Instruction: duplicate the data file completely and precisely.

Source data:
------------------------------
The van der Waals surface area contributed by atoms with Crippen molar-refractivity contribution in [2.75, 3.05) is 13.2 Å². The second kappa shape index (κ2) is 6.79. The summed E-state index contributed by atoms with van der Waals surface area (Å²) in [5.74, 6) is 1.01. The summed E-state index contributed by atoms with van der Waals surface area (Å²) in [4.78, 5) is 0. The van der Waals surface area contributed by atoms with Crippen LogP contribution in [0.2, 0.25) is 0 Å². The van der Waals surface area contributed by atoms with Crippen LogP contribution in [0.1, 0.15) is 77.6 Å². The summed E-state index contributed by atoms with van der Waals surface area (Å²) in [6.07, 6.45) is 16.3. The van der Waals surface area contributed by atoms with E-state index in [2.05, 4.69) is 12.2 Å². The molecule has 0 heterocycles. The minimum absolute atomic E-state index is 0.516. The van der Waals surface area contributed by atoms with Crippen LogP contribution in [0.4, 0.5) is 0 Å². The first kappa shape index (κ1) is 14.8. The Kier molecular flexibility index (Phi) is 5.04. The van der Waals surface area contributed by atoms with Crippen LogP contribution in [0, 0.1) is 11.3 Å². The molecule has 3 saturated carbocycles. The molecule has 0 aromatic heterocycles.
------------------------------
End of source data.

The van der Waals surface area contributed by atoms with Crippen molar-refractivity contribution in [2.75, 3.05) is 13.2 Å². The second kappa shape index (κ2) is 6.79. The summed E-state index contributed by atoms with van der Waals surface area (Å²) in [5.74, 6) is 1.01. The summed E-state index contributed by atoms with van der Waals surface area (Å²) in [4.78, 5) is 0. The van der Waals surface area contributed by atoms with Crippen LogP contribution in [0.2, 0.25) is 0 Å². The van der Waals surface area contributed by atoms with Crippen LogP contribution in [0.1, 0.15) is 77.6 Å². The summed E-state index contributed by atoms with van der Waals surface area (Å²) in [6.07, 6.45) is 16.3. The van der Waals surface area contributed by atoms with E-state index in [2.05, 4.69) is 12.2 Å². The molecule has 0 heterocycles. The minimum absolute atomic E-state index is 0.516. The van der Waals surface area contributed by atoms with Crippen LogP contribution in [0.4, 0.5) is 0 Å². The first kappa shape index (κ1) is 14.8. The Kier molecular flexibility index (Phi) is 5.04. The van der Waals surface area contributed by atoms with Crippen LogP contribution in [0, 0.1) is 11.3 Å². The molecule has 3 saturated carbocycles. The molecule has 0 aromatic heterocycles.